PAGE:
How to Prevent Phishing Attacks: Strategies for Small Business IT Departments and Specialists
Phishing is the
number one security threat for small businesses. Intended to sound like ‘fishing’, this social engineering tactic attempts to trick targets into providing their personal information or installing malicious software. The U.S. Department of Justice believes there’s $5B in financial damage attributed to such scams every year.
The dramatization of cybercrime in the media has us believing that the majority of breaches involve a sophisticated hacker, typing furiously on their terminal in a dark room to break through a company’s network. First, few hackers are that good; second, why not just trick a human into opening the door?
Adversaries that employ phishing techniques effectively tend to be very persuasive, having more social than technical acumen. They’re very good at convincing employees to simply hand over the “keys”. They also, unfortunately, understand that small business employees typically are much more vulnerable than their enterprise counterparts who’ve been trained to sidestep such traps.
What are the Methods of Phishing?
The most common type of phishing that companies are exposed to is “spray and pray” campaigns. It’s the least sophisticated technique where a generic message is emailed to millions of users asking them to provide information or click a link that would subsequently download malicious software. This method is easy to spot, but one duped employee could have grave repercussions for a small business. That single click could install ransomware, which shuts down company systems unless a hefty payment is paid.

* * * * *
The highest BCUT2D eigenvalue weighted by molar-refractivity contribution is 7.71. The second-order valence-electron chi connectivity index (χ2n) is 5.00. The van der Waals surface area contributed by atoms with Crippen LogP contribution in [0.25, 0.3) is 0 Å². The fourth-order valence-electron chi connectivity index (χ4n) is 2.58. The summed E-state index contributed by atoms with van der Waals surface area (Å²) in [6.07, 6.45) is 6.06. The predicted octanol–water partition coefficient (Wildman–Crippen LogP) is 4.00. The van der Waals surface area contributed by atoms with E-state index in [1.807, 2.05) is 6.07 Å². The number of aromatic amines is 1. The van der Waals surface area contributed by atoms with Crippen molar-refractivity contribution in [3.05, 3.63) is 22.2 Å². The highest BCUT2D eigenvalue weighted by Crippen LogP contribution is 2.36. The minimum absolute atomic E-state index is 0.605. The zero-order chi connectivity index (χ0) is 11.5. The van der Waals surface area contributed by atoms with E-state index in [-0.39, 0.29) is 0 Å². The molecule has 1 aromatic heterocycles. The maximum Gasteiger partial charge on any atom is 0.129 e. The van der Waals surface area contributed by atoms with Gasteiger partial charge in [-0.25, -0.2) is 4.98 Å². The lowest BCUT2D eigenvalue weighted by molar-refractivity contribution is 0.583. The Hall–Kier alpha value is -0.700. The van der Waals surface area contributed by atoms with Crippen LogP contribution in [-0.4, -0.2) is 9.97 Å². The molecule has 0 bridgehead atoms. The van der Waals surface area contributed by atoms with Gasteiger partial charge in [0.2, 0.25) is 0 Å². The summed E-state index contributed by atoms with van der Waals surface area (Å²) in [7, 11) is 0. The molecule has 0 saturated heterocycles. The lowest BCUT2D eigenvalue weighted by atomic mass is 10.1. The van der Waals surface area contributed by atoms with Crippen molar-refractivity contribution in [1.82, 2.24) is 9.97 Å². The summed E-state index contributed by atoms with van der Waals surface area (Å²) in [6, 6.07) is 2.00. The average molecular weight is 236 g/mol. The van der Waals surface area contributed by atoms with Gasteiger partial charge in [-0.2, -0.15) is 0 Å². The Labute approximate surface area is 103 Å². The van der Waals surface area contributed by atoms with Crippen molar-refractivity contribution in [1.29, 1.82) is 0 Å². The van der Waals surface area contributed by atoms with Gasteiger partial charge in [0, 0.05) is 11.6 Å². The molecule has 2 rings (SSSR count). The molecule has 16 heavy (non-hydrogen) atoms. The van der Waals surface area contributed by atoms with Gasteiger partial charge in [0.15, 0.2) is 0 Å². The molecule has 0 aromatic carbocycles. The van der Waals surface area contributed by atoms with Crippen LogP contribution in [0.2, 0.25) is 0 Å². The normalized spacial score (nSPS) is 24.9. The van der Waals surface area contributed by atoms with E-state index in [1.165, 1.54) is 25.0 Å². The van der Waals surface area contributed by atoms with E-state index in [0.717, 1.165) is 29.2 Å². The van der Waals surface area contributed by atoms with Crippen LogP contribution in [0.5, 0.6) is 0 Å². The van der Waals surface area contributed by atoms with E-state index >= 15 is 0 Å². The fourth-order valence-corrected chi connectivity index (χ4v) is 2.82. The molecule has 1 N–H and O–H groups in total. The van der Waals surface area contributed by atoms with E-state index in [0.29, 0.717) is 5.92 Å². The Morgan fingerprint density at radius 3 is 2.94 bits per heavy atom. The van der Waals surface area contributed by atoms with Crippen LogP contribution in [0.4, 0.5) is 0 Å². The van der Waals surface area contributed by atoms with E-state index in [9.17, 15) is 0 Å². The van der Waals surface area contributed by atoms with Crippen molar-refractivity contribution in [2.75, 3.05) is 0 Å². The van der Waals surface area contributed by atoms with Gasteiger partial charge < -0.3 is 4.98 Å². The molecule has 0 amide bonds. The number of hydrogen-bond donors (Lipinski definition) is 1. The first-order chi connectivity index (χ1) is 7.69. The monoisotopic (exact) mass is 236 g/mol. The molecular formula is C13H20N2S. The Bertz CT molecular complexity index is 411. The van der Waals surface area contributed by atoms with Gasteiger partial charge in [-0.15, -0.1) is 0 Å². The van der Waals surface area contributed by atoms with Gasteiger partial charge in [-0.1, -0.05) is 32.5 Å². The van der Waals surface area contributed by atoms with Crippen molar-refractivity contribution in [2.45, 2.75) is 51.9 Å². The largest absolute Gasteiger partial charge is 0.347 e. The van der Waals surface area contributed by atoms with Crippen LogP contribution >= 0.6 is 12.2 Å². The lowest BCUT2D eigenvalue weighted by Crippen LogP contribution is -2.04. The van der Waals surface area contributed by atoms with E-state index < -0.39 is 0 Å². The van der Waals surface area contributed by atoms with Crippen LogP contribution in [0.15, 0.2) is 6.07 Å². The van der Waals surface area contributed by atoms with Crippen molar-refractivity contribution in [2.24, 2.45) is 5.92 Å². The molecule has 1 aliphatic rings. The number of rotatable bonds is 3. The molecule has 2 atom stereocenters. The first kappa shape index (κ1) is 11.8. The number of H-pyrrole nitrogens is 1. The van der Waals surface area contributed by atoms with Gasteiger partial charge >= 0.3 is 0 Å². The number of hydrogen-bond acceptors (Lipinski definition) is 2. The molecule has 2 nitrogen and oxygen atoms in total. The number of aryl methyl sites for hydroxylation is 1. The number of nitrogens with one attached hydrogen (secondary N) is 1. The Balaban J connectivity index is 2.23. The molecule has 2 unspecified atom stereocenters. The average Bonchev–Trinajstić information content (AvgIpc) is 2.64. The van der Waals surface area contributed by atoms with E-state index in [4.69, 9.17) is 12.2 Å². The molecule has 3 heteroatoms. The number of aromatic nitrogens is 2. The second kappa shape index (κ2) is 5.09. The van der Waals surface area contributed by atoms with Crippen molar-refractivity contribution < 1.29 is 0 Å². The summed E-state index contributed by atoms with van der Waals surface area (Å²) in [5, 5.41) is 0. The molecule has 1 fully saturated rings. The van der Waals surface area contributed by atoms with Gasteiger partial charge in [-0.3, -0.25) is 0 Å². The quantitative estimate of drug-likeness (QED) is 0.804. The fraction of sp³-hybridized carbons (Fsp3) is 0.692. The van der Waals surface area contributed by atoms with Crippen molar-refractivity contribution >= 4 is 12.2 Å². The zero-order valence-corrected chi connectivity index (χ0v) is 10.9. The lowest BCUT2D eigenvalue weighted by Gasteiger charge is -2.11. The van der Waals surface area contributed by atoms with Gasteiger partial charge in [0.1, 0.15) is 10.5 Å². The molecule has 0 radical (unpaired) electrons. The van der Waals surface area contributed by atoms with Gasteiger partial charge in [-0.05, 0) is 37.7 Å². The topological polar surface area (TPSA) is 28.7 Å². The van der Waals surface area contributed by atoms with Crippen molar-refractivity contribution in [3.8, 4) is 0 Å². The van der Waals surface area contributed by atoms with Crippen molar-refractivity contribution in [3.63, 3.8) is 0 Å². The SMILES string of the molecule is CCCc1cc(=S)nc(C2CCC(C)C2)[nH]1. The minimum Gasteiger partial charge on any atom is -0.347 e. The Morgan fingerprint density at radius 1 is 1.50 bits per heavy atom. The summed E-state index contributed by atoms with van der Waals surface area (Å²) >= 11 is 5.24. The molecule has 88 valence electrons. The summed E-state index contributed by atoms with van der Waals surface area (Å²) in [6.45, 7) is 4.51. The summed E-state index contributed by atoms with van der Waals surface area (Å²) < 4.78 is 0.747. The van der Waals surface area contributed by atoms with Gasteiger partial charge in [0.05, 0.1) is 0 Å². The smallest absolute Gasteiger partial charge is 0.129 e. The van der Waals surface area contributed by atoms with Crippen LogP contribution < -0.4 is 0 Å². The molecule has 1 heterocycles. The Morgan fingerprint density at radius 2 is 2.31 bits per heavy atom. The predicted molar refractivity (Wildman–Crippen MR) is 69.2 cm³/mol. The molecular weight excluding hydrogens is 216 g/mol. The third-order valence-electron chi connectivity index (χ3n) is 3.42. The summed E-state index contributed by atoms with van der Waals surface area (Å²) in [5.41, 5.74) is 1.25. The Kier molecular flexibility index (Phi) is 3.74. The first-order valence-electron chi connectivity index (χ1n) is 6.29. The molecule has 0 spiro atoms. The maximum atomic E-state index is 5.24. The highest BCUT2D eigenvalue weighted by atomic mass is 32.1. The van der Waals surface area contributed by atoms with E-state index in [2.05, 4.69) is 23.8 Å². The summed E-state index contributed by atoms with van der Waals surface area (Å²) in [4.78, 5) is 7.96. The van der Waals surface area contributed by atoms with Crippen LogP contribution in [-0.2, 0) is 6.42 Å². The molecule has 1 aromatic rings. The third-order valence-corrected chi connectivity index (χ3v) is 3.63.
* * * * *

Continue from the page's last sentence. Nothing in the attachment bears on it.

Email isn’t the only platform where small business employees are vulnerable to phishing attempts. Adversaries seek to establish rapport with victims through websites, text messages, and social media as well. In fact, 1.3 million fake web pages are
created per month for the sole purpose of attempting to trick users to enter their personal information. These fake log-in portals are rather well-done, and even the most discerning eye could be fooled by one during a busy day.
The most effective means of phishing is “spear phishing”, where the adversary hones in on a particular individual to develop trust to maximize their ability to get them to do what they want. Often this involves posing as someone within the organization, usually someone in leadership, and more often than not, the CEO. The criminal harvests enough information beforehand about the targeted company, department, and individual to come across as authentic. Usually, all it takes is a quick comb through social media to get a sense of the target’s interests and hobbies to build trust.
Spear phishing can be a very effective way to get an employee to grant access to unauthorized users. The ultimate goal is to breach the employer’s network and get access to money or intellectual property rather than exploit the targeted user themselves. One of the most common tactics these criminals use is malicious “payloads” that are hidden within forwarded documents. Once the employee opens the documents, they are prompted to download macros in order to view the file correctly. These macros then turn out to be malware or ransomware.